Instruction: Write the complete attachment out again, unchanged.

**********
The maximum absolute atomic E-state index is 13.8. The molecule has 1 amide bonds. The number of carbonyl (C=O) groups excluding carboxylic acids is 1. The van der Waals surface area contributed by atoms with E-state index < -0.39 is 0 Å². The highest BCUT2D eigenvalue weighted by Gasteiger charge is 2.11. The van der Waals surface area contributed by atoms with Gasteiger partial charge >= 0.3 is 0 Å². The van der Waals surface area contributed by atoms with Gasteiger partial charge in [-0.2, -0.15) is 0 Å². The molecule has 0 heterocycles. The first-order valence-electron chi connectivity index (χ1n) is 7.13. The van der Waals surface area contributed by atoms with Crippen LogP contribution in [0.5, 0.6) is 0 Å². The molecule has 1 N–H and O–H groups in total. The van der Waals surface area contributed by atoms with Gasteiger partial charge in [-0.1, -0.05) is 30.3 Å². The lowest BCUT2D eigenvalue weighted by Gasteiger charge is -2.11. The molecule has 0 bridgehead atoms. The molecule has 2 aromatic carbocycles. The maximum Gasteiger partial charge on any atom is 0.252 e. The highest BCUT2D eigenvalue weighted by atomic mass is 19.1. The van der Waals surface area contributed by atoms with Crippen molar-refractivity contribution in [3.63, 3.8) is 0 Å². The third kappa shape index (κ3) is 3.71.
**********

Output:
The maximum absolute atomic E-state index is 13.8. The molecule has 1 amide bonds. The number of carbonyl (C=O) groups excluding carboxylic acids is 1. The van der Waals surface area contributed by atoms with E-state index < -0.39 is 0 Å². The highest BCUT2D eigenvalue weighted by Gasteiger charge is 2.11. The van der Waals surface area contributed by atoms with Gasteiger partial charge >= 0.3 is 0 Å². The van der Waals surface area contributed by atoms with Gasteiger partial charge in [-0.2, -0.15) is 0 Å². The molecule has 0 heterocycles. The first-order valence-electron chi connectivity index (χ1n) is 7.13. The van der Waals surface area contributed by atoms with Crippen LogP contribution in [0.5, 0.6) is 0 Å². The molecule has 1 N–H and O–H groups in total. The van der Waals surface area contributed by atoms with Gasteiger partial charge in [-0.1, -0.05) is 30.3 Å². The lowest BCUT2D eigenvalue weighted by Gasteiger charge is -2.11. The molecule has 0 bridgehead atoms. The molecule has 2 aromatic carbocycles. The maximum Gasteiger partial charge on any atom is 0.252 e. The highest BCUT2D eigenvalue weighted by atomic mass is 19.1. The van der Waals surface area contributed by atoms with Crippen molar-refractivity contribution in [3.63, 3.8) is 0 Å². The third kappa shape index (κ3) is 3.71.